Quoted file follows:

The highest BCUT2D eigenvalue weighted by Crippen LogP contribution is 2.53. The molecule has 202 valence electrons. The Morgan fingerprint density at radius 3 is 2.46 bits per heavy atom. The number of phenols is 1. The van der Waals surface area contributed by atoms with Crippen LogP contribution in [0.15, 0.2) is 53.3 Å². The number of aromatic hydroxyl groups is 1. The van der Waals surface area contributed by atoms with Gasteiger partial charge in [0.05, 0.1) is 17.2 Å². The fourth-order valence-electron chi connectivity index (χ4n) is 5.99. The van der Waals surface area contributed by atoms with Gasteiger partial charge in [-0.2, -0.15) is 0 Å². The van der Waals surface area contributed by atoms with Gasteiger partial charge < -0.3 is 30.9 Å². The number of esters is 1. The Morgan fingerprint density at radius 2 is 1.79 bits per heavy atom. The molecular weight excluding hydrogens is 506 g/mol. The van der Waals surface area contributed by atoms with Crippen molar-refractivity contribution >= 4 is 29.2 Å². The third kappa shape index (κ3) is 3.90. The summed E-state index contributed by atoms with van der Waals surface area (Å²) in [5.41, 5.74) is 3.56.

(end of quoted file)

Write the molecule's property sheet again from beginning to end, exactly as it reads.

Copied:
The highest BCUT2D eigenvalue weighted by Crippen LogP contribution is 2.53. The molecule has 202 valence electrons. The Morgan fingerprint density at radius 3 is 2.46 bits per heavy atom. The number of phenols is 1. The van der Waals surface area contributed by atoms with Crippen LogP contribution in [0.15, 0.2) is 53.3 Å². The number of aromatic hydroxyl groups is 1. The van der Waals surface area contributed by atoms with Gasteiger partial charge in [0.05, 0.1) is 17.2 Å². The fourth-order valence-electron chi connectivity index (χ4n) is 5.99. The van der Waals surface area contributed by atoms with Gasteiger partial charge in [-0.2, -0.15) is 0 Å². The van der Waals surface area contributed by atoms with Gasteiger partial charge < -0.3 is 30.9 Å². The number of esters is 1. The Morgan fingerprint density at radius 2 is 1.79 bits per heavy atom. The molecular weight excluding hydrogens is 506 g/mol. The van der Waals surface area contributed by atoms with Crippen molar-refractivity contribution >= 4 is 29.2 Å². The third kappa shape index (κ3) is 3.90. The summed E-state index contributed by atoms with van der Waals surface area (Å²) in [5.41, 5.74) is 3.56.